h a l f b a k e r y
You could have thought of that.
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The joke of a wrist-worn sundial is probably as old as the
sundial. But this has not
deterred MaxCo. - we laugh in the face of old jokes.
The MaxCo. Wrist Sundial has a case hewn from living
granite, which conceals an
intricate and sophisticated mechanism. Engraved on the
face are the
The periphery of the dial contains light sensors which
can ascertain the current direction
of the sun, relative to the wearer's wrist. The act of
raising one's forearm and rotating
the wrist slightly towards the face, is detected by a set
of motion sensors, triggering two
events. First, a miniature bronze gnomon springs up out
of the face of the watch.
Second, the entire face of the watch rotates to bring the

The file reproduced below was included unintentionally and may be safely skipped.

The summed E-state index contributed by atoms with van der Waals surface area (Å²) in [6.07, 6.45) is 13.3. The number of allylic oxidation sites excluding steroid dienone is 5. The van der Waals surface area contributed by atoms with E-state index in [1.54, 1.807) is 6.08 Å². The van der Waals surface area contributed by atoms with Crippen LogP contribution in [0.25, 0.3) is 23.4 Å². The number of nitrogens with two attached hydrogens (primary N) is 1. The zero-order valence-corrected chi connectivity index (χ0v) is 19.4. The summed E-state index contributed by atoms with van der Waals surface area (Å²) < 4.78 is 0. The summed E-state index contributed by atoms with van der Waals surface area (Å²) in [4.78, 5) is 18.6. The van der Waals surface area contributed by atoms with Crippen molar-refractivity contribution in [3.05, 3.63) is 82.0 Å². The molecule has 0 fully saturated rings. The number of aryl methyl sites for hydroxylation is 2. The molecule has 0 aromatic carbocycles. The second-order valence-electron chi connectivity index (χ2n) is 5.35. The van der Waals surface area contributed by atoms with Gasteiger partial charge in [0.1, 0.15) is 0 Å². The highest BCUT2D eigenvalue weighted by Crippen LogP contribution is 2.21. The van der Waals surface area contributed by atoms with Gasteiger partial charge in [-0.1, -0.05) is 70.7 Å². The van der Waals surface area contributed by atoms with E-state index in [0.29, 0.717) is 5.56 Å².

correct point under the
gnomon's shadow, indicating the correct time to within
five or ten minutes.
In the event that the sun is not visible, the watch relies
instead on the strongest artificial
light source. In the event that there are no artificial
light sources, it doesn't matter
because you won't be able to see the watch.
Fred Flintstones version
This is the prior art. [popbottle, Aug 01 2015]
||<does old-style facepalm [metacarpals to forehead]>
<gets old-fashioned poke in the eye>
||I'll wait for the model with the lighted dial for night time.
||Ill wait for the dysfunctional model.
||This would of course be useless in wales, as apart from the fact that artificial sources of illumination are unknown there, the area is reknowned as The Place Upon Which The Sun Does Not Shine. And that's not just due to the ever-present lowering rainclouds, either.
||Getting it to display a time and date 5000 years before the present will also be tricky.
||If the sky was cloudy, then the light sensors could use the polarisation of the diffuse light from the sky to orient the device. I would also like a second outer bezel showing civil time, i.e. which rotated independently to indicate equation-of-time and time-zone and daylight-saving-time offset.